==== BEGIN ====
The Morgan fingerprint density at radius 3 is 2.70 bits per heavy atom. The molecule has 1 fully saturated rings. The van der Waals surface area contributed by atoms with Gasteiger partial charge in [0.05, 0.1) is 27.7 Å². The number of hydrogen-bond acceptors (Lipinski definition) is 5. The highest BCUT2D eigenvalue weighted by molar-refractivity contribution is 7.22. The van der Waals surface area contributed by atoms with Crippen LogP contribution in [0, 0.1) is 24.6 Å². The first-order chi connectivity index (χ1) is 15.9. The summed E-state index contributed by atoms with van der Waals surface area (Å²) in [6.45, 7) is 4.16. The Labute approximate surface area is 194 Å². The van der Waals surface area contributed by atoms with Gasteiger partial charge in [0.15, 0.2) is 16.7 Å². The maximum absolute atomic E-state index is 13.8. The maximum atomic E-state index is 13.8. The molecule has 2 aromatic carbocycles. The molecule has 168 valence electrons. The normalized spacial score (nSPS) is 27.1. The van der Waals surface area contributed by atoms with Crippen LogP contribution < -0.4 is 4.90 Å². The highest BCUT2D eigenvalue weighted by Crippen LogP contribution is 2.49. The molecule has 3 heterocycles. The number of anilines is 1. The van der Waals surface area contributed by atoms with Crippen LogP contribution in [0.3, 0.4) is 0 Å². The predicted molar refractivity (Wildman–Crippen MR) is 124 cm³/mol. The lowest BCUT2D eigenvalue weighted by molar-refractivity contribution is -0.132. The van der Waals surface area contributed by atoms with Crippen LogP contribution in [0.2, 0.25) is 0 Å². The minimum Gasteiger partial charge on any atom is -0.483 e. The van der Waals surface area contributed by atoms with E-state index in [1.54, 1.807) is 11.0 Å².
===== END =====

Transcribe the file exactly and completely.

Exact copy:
The Morgan fingerprint density at radius 3 is 2.70 bits per heavy atom. The molecule has 1 fully saturated rings. The van der Waals surface area contributed by atoms with Gasteiger partial charge in [0.05, 0.1) is 27.7 Å². The number of hydrogen-bond acceptors (Lipinski definition) is 5. The highest BCUT2D eigenvalue weighted by molar-refractivity contribution is 7.22. The van der Waals surface area contributed by atoms with Crippen LogP contribution in [0, 0.1) is 24.6 Å². The first-order chi connectivity index (χ1) is 15.9. The summed E-state index contributed by atoms with van der Waals surface area (Å²) in [6.45, 7) is 4.16. The Labute approximate surface area is 194 Å². The van der Waals surface area contributed by atoms with Gasteiger partial charge in [0.15, 0.2) is 16.7 Å². The maximum absolute atomic E-state index is 13.8. The maximum atomic E-state index is 13.8. The molecule has 2 aromatic carbocycles. The molecule has 168 valence electrons. The normalized spacial score (nSPS) is 27.1. The van der Waals surface area contributed by atoms with Crippen LogP contribution < -0.4 is 4.90 Å². The highest BCUT2D eigenvalue weighted by Crippen LogP contribution is 2.49. The molecule has 3 heterocycles. The number of anilines is 1. The van der Waals surface area contributed by atoms with Crippen LogP contribution in [0.3, 0.4) is 0 Å². The predicted molar refractivity (Wildman–Crippen MR) is 124 cm³/mol. The lowest BCUT2D eigenvalue weighted by molar-refractivity contribution is -0.132. The van der Waals surface area contributed by atoms with Crippen LogP contribution in [0.2, 0.25) is 0 Å². The minimum Gasteiger partial charge on any atom is -0.483 e. The van der Waals surface area contributed by atoms with E-state index in [1.54, 1.807) is 11.0 Å².